2. Peter shown mercy
It is the hour of truth in the life of the first community. It is time for Peter to have to confront a part of himself. The part of him that many times he didn’t want to see. He experienced his limitation, his frailty and his sinfulness. Peter, the temperamental, impulsive leader and saviour, self-sufficient and over-confident in himself and in his possibilities, had to acknowledge his weakness and sin. He was a sinner like everyone else, as needy as the others, as frail as anyone else. Peter had failed the one he had promised to protect. It is a crucial moment in Peter’s life. As disciples, as Church, we can have the same experience: there are moments when we have to face not our success but our weakness. Crucial moments in the life of a disciple, but also the times when an apostle is born. Let us allow the text to guide us.
“When they had finished breakfast, Jesus said to Simon Peter, “Simon son of John, do you love me more than these?” (Jn 21:15).
After they ate, Jesus takes Peter aside and his only words are a question, a question about love: Do you love me? Jesus neither reproaches nor condemns. The only thing that he wants to do is to save Peter. He wants to save him from the danger of remaining closed in on his sin, constantly dwelling with remorse on his frailty, the danger of giving up, because of that frailty, on all the goodness he had known with Jesus. Jesus wants to save him from self-centredness and isolation. He wants to save him from the destructive attitude of becoming a victim or of thinking“what does it matter”, which waters down any commitment and ends up in the worst sort of relativism. Jesus wants to set him free from seeing his opponents as enemies and being upset by opposition and criticism. He wants to free him from being downcast and, above all, negative. By his question, Jesus asks Peter to listen to his heart and to learn how to discern. Since “it was not God’s way to defend the truth at the cost of charity, or charity at the cost of truth, or to smooth things away at the cost of both. Jesus wants to avoid turning Peter into someone who hurts others by telling the truth, or is kind to others by telling lies, or simply someone paralyzed by his own uncertainty”, as can happen to us in these situations.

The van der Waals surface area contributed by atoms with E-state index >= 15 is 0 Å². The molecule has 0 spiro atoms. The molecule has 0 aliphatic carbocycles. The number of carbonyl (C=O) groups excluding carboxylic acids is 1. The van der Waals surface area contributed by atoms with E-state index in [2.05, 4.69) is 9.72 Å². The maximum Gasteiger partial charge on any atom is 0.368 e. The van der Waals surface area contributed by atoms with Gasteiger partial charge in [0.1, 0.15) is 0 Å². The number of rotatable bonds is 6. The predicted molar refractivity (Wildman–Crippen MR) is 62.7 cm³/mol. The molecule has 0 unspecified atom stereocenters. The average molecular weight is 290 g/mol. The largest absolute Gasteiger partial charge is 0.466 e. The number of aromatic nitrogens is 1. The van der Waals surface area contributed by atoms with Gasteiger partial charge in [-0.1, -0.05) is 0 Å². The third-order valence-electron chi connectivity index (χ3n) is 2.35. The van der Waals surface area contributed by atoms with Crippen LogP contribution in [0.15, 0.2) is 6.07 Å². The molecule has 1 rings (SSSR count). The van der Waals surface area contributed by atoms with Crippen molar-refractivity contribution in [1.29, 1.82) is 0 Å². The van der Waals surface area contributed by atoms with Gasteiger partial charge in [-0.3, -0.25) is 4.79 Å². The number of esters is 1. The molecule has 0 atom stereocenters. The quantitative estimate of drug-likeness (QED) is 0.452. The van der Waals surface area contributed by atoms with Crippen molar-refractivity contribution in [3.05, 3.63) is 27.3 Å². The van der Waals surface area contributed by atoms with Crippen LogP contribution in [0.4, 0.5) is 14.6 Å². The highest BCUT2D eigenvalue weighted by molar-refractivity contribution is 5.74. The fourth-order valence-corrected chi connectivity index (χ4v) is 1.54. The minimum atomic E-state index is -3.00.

Jesus questioned Peter about love and kept asking until Peter could give him a realistic response: “Lord, you know everything; you know that I love you” (Jn 21:17). In this way, Jesus confirms him in his mission. In this way, he now makes him definitively his apostle. What is it that confirms Peter as an apostle? What sustains us as apostles? One thing only: that we “received mercy” (1 Tim 1:12-16). “For all our sins, our limitations, our failings, for all the many times we have fallen, Jesus has looked upon us and drawn near to us. He has given us his hand and shown us mercy. All of us can think back and remember the many times the Lord looked upon us, drew near and showed us mercy”. We are not here because we are better than others; we are not superheroes who stoop down from the heights to encounter mere mortals. Rather, we are sent as men and women conscious of having been forgiven. That is the source of our joy. We are consecrated, shepherds modelled on Jesus, who suffered died and rose. A consecrated man or woman sees his or her wounds as signs of the resurrection; who sees in the wounds of this world the power of the resurrection; who, like Jesus, does not meet his brothers and sisters with reproach and condemnation.